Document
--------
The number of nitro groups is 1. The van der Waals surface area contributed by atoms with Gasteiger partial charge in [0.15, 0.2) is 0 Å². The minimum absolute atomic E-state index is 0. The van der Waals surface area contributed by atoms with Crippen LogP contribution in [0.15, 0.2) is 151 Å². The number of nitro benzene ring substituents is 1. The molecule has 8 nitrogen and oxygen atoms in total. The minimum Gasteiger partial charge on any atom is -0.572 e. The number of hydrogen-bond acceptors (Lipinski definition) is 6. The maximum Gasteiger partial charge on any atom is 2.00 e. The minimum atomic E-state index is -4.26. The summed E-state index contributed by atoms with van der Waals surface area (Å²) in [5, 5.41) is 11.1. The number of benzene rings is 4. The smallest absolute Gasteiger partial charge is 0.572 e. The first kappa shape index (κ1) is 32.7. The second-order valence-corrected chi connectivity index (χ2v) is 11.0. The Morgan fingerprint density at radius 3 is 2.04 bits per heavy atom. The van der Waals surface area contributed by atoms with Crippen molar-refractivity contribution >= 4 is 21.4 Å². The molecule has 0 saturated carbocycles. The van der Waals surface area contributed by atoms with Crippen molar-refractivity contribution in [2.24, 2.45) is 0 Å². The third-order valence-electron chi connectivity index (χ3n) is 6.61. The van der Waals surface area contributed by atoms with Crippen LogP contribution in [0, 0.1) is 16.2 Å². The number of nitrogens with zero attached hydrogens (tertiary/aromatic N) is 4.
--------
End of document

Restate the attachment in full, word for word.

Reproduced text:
The number of nitro groups is 1. The van der Waals surface area contributed by atoms with Gasteiger partial charge in [0.15, 0.2) is 0 Å². The minimum absolute atomic E-state index is 0. The van der Waals surface area contributed by atoms with Crippen LogP contribution in [0.15, 0.2) is 151 Å². The number of nitro benzene ring substituents is 1. The molecule has 8 nitrogen and oxygen atoms in total. The minimum Gasteiger partial charge on any atom is -0.572 e. The number of hydrogen-bond acceptors (Lipinski definition) is 6. The maximum Gasteiger partial charge on any atom is 2.00 e. The minimum atomic E-state index is -4.26. The summed E-state index contributed by atoms with van der Waals surface area (Å²) in [5, 5.41) is 11.1. The number of benzene rings is 4. The smallest absolute Gasteiger partial charge is 0.572 e. The first kappa shape index (κ1) is 32.7. The second-order valence-corrected chi connectivity index (χ2v) is 11.0. The Morgan fingerprint density at radius 3 is 2.04 bits per heavy atom. The van der Waals surface area contributed by atoms with Crippen molar-refractivity contribution >= 4 is 21.4 Å². The molecule has 0 saturated carbocycles. The van der Waals surface area contributed by atoms with Crippen molar-refractivity contribution in [2.24, 2.45) is 0 Å². The third-order valence-electron chi connectivity index (χ3n) is 6.61. The van der Waals surface area contributed by atoms with Crippen LogP contribution in [0, 0.1) is 16.2 Å². The number of nitrogens with zero attached hydrogens (tertiary/aromatic N) is 4.